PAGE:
A Parallel Present Paradox
“Parallel present,” said Starek suddenly.
Doctor Winter was amazed. She could put into a one-word combination of childish wonder, doubts of an experienced woman, and even bitterness. That last thing was however absent today, even if the results of the scientific team, she was a prominent member, would excuse such a tone. In fact, there were no practical outcomes.
They never managed to build, even non-functional, a time machine. After many years of basic and applied research, they found out that traveling back in time is possible only while watching old movies or looking at old family photos.
“We have plans and budget to examine time travel. And you know bureaucrats,” warned Winter, “It wouldn’t be easy to change our goals now. What do you have there?”
The last question was aimed at Starek’s bag, or more properly its content, now spilled all over the table, containing a few data discs, some paper sheets, three colored pencils – and a pocket calculator.
“Results of Miyanaga’s team job. They were working on it for years, and they managed to prove the existence of parallel worlds. Not only theories but perfect proof.”
“Good. But what does it have to do with us?” wondered Doctor.
“Existence of infinite parallel universes solves our problem. Perfectly. The only thing we have to do is find that one, where everything we want to see from the past, hasn’t happened there yet or is happening there right now,” explained Starek briefly.
Winter let this new information run through her head for a while, before accepting it.
Well, yes, it could work this way. And it would solve that eternal philosophical dilemma because in this “past”, they would only be guests and thus they couldn’t contaminate it with chronoclasms. Nevertheless, the idea of infinite universes frightened her.
“Even if it would work, how could we select exactly one version of the universe?” asked Winter.
Starek grinned happily.
“With technology?” he asked rhetorically, “I thought you have plenty of experience with it.”
Surprisingly creating the discriminator did not take too long. It was a little over the budget, however with the help of renting the parking lot, it was done and a laboratory B was filled with many devices.
Doors to parallel dimensions were hidden mostly in ones and zeroes of very sophisticated software encased in a powerful supercomputer, rented out of the dust of inactivity from a military computing center. Excited professor jumped around the transportation panel, through which they should send a testing drone to another dimension.
Preparations were more than perfect.
After a series of important tests and procedures, Starek could start his application of Miyanaga’s research. He had buried a hundred previous projects but he never lost faith in his one hundred-first, one hundred-second … two hundred-fifth attempts. He snapped his fingers and pointed at Winter, who was ready to press a button on the keyboard of the controlling unit.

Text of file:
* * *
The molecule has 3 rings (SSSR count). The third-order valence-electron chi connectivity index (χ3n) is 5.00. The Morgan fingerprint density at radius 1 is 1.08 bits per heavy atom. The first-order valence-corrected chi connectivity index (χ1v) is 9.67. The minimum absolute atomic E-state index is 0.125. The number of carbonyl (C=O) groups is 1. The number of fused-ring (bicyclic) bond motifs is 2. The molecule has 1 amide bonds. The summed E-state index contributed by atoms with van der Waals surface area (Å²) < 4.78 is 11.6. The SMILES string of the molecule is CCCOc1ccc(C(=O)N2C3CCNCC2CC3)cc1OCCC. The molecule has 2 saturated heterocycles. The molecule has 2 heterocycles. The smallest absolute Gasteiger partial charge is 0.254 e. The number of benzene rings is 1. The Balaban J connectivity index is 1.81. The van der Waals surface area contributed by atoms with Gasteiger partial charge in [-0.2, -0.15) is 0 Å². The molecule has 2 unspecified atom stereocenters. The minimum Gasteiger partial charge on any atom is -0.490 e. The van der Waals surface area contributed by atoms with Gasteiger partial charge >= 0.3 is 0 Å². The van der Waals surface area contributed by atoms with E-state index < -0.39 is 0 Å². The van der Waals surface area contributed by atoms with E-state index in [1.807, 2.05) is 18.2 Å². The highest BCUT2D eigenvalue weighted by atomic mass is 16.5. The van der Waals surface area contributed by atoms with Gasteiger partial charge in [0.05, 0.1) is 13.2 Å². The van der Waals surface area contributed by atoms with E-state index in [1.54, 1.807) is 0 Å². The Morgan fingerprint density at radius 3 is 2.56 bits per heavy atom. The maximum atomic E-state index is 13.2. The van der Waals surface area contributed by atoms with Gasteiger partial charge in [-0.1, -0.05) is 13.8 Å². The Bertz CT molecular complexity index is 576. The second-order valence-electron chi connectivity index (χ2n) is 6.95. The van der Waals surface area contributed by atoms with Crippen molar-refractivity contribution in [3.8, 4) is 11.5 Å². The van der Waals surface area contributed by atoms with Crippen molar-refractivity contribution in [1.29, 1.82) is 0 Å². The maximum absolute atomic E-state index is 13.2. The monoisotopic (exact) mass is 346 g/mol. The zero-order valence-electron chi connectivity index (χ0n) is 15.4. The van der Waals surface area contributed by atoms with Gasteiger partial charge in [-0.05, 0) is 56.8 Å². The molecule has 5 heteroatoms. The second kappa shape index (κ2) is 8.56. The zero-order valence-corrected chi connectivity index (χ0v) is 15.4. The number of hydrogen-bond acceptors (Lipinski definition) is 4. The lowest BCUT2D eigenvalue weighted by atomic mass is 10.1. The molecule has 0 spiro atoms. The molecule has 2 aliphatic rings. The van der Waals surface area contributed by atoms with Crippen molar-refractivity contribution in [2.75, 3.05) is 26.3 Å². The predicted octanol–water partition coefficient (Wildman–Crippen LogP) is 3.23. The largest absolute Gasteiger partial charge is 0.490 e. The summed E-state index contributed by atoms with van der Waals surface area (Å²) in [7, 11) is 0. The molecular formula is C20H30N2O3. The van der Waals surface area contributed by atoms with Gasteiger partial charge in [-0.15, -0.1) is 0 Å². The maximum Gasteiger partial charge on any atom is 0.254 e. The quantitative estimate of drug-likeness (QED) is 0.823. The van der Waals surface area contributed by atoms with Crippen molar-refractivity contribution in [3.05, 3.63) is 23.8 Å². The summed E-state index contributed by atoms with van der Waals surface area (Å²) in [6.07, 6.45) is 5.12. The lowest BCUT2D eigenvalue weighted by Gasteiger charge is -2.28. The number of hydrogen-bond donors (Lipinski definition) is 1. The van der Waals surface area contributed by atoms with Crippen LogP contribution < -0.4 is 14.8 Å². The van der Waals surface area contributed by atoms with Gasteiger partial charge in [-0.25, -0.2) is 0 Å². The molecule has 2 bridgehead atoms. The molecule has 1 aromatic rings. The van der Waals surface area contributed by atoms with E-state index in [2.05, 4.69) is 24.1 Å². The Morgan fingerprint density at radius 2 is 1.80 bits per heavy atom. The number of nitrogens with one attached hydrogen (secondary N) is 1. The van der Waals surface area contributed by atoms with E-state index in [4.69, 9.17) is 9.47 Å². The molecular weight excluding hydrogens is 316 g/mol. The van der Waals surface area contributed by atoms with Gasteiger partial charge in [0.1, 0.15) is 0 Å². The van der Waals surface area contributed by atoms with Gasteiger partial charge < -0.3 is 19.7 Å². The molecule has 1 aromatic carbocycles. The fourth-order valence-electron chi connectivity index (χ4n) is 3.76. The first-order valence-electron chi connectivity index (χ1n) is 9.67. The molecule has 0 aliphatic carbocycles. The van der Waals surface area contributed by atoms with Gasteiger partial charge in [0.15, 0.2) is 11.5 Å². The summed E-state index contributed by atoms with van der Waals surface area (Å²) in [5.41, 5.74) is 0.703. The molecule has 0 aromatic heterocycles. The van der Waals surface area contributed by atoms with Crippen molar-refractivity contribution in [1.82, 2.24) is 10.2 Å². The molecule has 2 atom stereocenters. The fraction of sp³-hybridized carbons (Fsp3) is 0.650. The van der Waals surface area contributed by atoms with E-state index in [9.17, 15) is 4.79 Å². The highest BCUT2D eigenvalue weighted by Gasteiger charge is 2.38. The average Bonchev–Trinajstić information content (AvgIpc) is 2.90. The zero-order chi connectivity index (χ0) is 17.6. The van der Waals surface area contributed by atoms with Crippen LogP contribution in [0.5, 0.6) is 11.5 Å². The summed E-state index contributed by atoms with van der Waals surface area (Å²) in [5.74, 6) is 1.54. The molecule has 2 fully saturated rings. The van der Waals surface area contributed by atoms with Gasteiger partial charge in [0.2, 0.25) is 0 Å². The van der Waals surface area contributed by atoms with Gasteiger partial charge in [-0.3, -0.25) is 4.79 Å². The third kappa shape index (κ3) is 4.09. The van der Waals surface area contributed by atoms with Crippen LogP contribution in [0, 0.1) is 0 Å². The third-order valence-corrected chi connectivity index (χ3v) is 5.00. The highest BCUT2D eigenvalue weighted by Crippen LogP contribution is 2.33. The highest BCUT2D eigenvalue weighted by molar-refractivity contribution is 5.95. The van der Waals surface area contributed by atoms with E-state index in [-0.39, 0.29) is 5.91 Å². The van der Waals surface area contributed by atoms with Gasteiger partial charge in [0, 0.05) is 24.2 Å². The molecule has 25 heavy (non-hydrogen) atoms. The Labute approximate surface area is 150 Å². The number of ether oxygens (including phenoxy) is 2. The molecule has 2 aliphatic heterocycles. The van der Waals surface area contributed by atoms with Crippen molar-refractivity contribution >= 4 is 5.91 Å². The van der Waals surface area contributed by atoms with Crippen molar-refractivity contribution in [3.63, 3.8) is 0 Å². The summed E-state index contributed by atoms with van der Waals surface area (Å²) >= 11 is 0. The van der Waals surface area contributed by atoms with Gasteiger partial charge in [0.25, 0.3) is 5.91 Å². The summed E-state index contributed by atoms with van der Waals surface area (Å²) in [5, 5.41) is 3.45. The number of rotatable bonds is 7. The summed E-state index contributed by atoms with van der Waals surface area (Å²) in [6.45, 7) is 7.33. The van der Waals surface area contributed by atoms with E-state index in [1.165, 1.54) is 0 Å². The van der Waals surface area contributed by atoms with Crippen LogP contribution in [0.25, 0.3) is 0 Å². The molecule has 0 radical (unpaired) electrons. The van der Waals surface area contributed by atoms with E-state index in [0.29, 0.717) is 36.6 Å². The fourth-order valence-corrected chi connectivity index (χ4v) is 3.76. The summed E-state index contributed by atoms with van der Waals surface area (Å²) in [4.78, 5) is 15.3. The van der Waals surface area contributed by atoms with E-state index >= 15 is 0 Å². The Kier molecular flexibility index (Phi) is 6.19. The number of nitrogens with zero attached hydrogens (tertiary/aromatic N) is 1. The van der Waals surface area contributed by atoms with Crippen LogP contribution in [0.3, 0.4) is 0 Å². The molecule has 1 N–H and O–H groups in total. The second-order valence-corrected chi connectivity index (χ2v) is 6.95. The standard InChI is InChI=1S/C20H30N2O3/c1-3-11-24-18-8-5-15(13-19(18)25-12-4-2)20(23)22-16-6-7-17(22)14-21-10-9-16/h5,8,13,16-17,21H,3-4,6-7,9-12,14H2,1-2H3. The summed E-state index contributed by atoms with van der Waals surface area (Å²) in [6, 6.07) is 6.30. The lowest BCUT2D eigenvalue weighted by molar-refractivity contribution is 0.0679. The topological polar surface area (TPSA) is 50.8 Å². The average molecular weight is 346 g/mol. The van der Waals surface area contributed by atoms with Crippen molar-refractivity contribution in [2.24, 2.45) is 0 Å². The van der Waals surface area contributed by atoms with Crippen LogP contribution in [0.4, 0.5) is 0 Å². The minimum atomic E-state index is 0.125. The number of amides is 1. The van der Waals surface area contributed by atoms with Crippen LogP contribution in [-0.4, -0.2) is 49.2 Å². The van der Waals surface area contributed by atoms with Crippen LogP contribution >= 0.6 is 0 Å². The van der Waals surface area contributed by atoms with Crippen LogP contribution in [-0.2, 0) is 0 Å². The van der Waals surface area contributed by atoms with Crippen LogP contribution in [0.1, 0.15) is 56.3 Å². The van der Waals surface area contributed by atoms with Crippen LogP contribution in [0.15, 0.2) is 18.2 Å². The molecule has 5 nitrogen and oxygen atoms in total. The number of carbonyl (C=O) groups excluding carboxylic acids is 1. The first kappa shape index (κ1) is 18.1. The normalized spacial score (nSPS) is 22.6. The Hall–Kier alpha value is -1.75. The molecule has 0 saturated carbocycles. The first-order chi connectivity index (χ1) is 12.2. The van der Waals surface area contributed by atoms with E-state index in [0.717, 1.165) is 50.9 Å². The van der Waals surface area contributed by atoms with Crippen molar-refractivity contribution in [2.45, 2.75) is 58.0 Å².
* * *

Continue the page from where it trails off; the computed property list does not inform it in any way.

Shivering (because her track record of lost projects was far away from Starek’s) she pressed the enter key.
Quietly humming generators started to get louder. Monitors started to flash. It began.
Winter prayed that parallel worlds wouldn’t be inhabited by spiders or sentient oysters or a world governed by sports fans.
Anytime they did this, something unexpected happened, something to ruin their plans.
The world they saw did not look anything like she imagined. It actually looked exactly the same as their reality. Everything was the same, exactly. They prove that they could find the right alternative reality, and they could enter it, however now they couldn’t. They tried to mess with the device, recalculate the calculations and try it for the second time… and the third time. And so on until one of the surrounding engineers coughed to remind them that the shift is over. Again.
“Let’s go to my –” he then remembered the state that his office is in, all those papers and holographic models, that he didn’t turn off, “to your office, Doctor. We will go over everything that we managed today. Even though we managed nothing today,” admitted Starek.
“What will we do?”
“We’ll have some coffee.”
Affected by prehistoric atavism, which can sometimes make even the biggest feminist suddenly serve an annoyed alpha male, she made the coffee herself. She ensured that there was enough sugar and even more sucrose hidden in nearby cookies. She even lends Starek her festive cup made from Meissen porcelain. Professor sipped, burned his tongue, and mixed the remaining coffee with whiskey.
Terrifying silence filled the room until Winter broke it.
“Miyanaga probably failed,” she said quietly.
“Miyanaga’s research is perfect!”
Seeing this defense of another team’s work shocked her. Mainly because speaking of this exact Japanese scientist, Starek didn’t usually save harsh criticism.
She stood up and leaned against the wall. There was something on her mind. She decided to say it. She coughs, catching Starek's attention.
“I maybe know why this happened,” she started very cautiously. She decided that it would be better to get over this fast.
“If it is true, that there are infinite parallel realities, then there must be a one, where is not true, that there are infinite parallel realities.”
She subconsciously crouched and continued.
“And we live in it. No! That cup hasn’t done anythin...”
"Things just happen. What the hell."
* Terry Pratchett. Hogfather
Welcome to my world. For the longest time I couldn’t think of right name for this place, so I left it without one. Amongst things you can find here are attempts of science fiction and fantasy stories, my collection of gods, bogeymen and monsters and also articles about things that had me interested, be it for a while or for years. (There is more of this, sadly not in English but in Czech, on www.fext.cz)
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